The announcement that a celebrity has dementia can make headlines around the world. It is sad when anyone has a diagnosis of dementia, but when a celebrity has this cruel condition, it is brought to the attention of a much broader audience.
This must be challenging, not only for the individual, but for their loved ones as they come to terms with the diagnosis of this incurable condition.
The reality is that dementia is the second leading cause of death of Australians and the leading cause of death for women.
Today, there are over 400,000 Australians living with dementia and this is predicted to more than double by 2058. A large proportion of these individuals continue to live at home with the assistance of an informal primary carer. This may be a partner or other family member or friend.
Over 1.6 million people are involved with the care of someone living with dementia. It is important for informal carers to take care of their own emotional, mental and physical wellbeing so that they can continue to provide support.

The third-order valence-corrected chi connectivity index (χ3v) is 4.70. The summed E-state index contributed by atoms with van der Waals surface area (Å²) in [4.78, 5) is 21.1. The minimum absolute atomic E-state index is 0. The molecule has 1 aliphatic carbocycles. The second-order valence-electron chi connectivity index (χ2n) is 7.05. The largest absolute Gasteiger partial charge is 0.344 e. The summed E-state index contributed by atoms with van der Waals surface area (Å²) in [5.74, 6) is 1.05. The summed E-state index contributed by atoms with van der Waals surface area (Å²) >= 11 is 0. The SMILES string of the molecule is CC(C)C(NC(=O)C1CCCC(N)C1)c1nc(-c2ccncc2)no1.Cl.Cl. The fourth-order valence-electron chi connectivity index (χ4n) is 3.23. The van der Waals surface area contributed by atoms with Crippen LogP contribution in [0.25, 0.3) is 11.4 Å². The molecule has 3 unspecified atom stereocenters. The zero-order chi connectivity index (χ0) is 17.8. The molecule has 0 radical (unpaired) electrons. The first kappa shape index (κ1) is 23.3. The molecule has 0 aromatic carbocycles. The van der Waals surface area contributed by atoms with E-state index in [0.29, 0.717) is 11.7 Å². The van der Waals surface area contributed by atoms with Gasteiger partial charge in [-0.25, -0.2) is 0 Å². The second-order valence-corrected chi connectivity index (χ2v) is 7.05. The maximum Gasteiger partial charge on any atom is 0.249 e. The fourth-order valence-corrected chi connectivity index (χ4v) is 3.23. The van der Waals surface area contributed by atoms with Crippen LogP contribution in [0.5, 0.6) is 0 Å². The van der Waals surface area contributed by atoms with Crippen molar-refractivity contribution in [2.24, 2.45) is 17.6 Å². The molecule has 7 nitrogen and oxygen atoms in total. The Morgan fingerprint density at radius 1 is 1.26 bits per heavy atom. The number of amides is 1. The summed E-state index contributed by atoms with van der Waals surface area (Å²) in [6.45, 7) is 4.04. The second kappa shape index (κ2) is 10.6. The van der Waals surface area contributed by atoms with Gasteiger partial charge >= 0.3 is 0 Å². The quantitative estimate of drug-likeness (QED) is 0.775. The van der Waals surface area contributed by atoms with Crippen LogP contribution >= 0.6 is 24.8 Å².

Aged care services play a critical role for both people with dementia and their carers. Overnight or day respite options can provide informal carers with a much-needed break, giving them time to undertake other tasks or simply rest.
Home care and support can also help the person to continue to live in their own home, while residential aged care services offer respite and ongoing care when needed.
With an ageing population, further research into the causes and treatment of dementia is vital. At present, there is no known cure. If we are to reduce the predicted number of people who will be affected, more research is needed.
The Partnership in iSupport program is a research project funded by the Medical Research Future Fund’s Dementia and Ageing Care Mission. A joint initiative between Resthaven and Flinders University, the aim is to provide carers of people living with dementia with a ‘link worker’ who can assist the carer to navigate and access services.
Dementia Australia provides education and support for people living with dementia and their families. To learn more to be better equipped to manage, call the National Dementia Helpline on free call 1800 100 500.
Opinion piece by Darren Birbeck,
Chief Executive Officer,